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Mike G.
Mike G., Master Electrician
Category: Electrical
Satisfied Customers: 7094
Experience:  Proven Professional 46 years Experience
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I've got a customer with a 3 hp 1 phase 208/230v 16 amp pump motor that he replaced F

Customer Question

I've got a customer with a 3 hp 1 phase 208/230v 16 amp pump motor that he replaced Friday. Within 10 seconds of firing the motor, the capacitor fried! The motor continued to run fine and didn't trip the 20 amp breaker. I went out to him on Friday with a replacement capacitor, switched it out; fired it and, again within 10 seconds fried the second capacitor. We checked the voltage and was getting 124 and 125 v from each leg, with 14 and 15 amps respectively. Also replace the 5' whip from the breaker to the motor, just be safe. This morning I heard that the motor is fried and trips the breaker almost immediately when he tries to reset.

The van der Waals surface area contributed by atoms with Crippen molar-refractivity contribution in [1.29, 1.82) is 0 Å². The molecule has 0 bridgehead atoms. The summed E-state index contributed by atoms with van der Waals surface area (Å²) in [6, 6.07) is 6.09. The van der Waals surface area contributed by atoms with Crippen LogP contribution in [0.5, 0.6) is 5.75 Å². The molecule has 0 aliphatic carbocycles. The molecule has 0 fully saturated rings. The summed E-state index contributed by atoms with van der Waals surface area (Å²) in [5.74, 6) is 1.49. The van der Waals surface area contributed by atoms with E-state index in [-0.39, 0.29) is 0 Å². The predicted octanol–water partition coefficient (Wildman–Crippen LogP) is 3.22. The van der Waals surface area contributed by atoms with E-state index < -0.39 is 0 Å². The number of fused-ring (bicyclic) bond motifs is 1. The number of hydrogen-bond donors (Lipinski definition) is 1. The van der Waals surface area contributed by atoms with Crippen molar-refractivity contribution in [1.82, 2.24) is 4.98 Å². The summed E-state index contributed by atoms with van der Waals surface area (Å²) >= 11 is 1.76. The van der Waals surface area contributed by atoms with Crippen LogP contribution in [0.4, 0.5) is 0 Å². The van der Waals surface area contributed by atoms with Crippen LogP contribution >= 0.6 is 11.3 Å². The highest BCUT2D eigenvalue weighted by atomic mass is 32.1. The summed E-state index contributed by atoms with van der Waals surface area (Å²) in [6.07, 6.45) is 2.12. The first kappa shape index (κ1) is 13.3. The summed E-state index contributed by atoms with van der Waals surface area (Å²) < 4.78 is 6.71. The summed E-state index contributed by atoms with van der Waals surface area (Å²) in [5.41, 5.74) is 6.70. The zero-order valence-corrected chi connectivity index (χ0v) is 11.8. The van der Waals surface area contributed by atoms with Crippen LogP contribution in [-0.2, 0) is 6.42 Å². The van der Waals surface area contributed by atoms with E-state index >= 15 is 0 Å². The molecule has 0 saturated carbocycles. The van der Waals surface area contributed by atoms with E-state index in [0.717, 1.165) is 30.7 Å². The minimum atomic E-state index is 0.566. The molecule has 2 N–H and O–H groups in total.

What should I/we be looking for or at?
Submitted: 1 year ago.
Category: Electrical
Expert:  Mike G. replied 1 year ago.
Hi, I'm Mike G and will be glad to assist you. Can you upload a picture of the nameplate and the wiring diagram for review?
Customer: replied 1 year ago.
Not at the property. What info would you like?
Expert:  Mike G. replied 1 year ago.
All the nameplate info and the wiring diagram. a picture of how it was wired would also be of help.
Customer: replied 1 year ago.
Who do I sent it to? (e-mail or text)
Expert:  Mike G. replied 1 year ago.
Use the paper clip icon on the toolbar if you have one or go to www.tinypic.com and upload it there (send the URL in a reply here).